Hyderabad: India’s economy has done well. Better days are ahead, and not behind. The nation has emerged as the third largest economy in purchasing power parity. India accounts for about 10 per cent of the world’s increase in economic activity. Reforms have been transformational triggering growth, more importantly catalysing substantial and sustainable progress, Dr Vikas Singh, president, Crux tells Y V Phani Raj in an interview.
There are several other positives too accompanied by enabling demography, social harmony, and a healthy democracy. Literacy rate is up four times, life expectancy has doubled. The expansion of healthcare facilities has enabled a healthier society. Enrolment ratios, access to toilets, and safe drinking water are long-term multipliers.
India has been building dams, roads and bridging the rural–urban divide. We have made significant headway in infrastructure, building a new India, laying roads, establishing a robust transport network that leads to every taluk. Our road-network has increased 20-fold, and railways expanded five times. Similarly, every fourth Indian rides a vehicle, every 20th flies. India has lit every home and fired every kitchen. While the rate of growth is important, so is the trajectory and pattern.
Farmers feed the world; grow 12 per cent of the global food. Green revolution has changed the agricultural landscape, helping us attain “self-sufficiency” crowning India as one of the largest producers of food grains. We are a rising force in fruits and vegetables production, the leader in milk production. Farmers however need an income revolution. Government must identify a model to extract more from the agriculture value chain for the poorest farmers. Almost 80 per cent are out of the preview of welfare and farm subsidies.
Our ‘soft’ power is recognised and respected worldwide. The cohort of scientists, engineers, researchers, teachers, technologists, and doctors serve the world adding economic value. They write the most complex of codes, launch satellites and rockets and teach at the best universities. Similarly, our researchers are at the forefront of molecule, medical and genetic research, serving humanity.
Information technology, telecommunications have transformed the landscape, creating opportunities, such as e-commerce, attracting a new breed of tech-pruners, with global ambitions. Our service industries have grown multiple times riding on the telecom backbone and IT knowhow to enhance value across the stakeholders. Digital India can transform a connected nation.
Manufacturing has potential to engineer growth. Reforms dismantled most licensing and unleashed entrepreneurial spirit, giving birth to a thriving economic ecosystem. It gave wings; our entrepreneurs soared higher. However, there is more to do. India needs to move up the value chain and emerge as an engine for growth and jobs—if it can specialise. It must focus on growth-boosters, and intensify the high-productivity model, value enhancing framework.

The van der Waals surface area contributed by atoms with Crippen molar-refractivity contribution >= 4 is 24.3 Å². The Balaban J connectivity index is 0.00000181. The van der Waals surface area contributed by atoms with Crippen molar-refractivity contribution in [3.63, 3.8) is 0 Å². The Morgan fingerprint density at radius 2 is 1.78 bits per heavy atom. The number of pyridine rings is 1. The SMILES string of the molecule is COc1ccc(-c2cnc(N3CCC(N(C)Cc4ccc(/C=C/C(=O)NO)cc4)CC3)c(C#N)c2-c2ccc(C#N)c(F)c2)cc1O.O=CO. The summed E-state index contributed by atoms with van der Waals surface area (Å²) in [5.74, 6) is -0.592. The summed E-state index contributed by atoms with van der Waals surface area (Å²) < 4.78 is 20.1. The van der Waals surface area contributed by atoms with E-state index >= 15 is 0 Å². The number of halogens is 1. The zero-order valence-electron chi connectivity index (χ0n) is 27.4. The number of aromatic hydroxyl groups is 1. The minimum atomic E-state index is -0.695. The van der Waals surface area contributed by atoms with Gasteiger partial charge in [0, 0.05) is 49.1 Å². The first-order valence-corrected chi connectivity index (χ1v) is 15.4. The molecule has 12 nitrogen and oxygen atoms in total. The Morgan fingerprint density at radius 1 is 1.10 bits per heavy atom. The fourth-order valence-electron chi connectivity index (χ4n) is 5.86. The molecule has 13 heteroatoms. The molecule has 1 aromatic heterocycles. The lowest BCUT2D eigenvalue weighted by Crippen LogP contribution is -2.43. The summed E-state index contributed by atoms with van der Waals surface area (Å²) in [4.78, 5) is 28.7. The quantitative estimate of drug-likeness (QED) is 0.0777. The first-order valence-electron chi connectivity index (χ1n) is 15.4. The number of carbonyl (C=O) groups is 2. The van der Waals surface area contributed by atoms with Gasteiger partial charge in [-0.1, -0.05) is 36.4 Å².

An agile India can move from the ‘catch-up’ potential to several ‘leapfrogging’ possibilities. We need to focus on the next generation of digital, artificial intelligence technologies with 20 billion dollars’ export opportunity. India needs 2,000 large and 20,000 small/midsize companies to grow at 10 per cent, creating 100 million jobs. The government has a role to play as well. Its several functionaries continue to play the role of a monitor and enforcer. Businesses need enablers and nurturers.
Economic reforms, high-frontier business models can triple the GDP this decade and create employment opportunities for every aspiring citizen. Economic growth is a process, not an event and coaxes development. There is no single silver bullet. However, there is a strong correlation, and even evidence that ‘rapid and sustained’ growth is the fuel for social mobility. The prime minister’s focus on several social infrastructure aspects particularly health, education, housing, Swachh Bharat, Amrut and allied schemes is a force-multiplier.
An aspiring India needs decisive leadership to push bold reforms and capable thinkers and doers to scale and implement. The policymakers both at the Centre and the States must prioritise economic reforms for India to move into the next orbit. The PM must focus on intertwining and even combining economic reforms with social mobility policies, encouraging the deprived to holistically participate in the opportunities.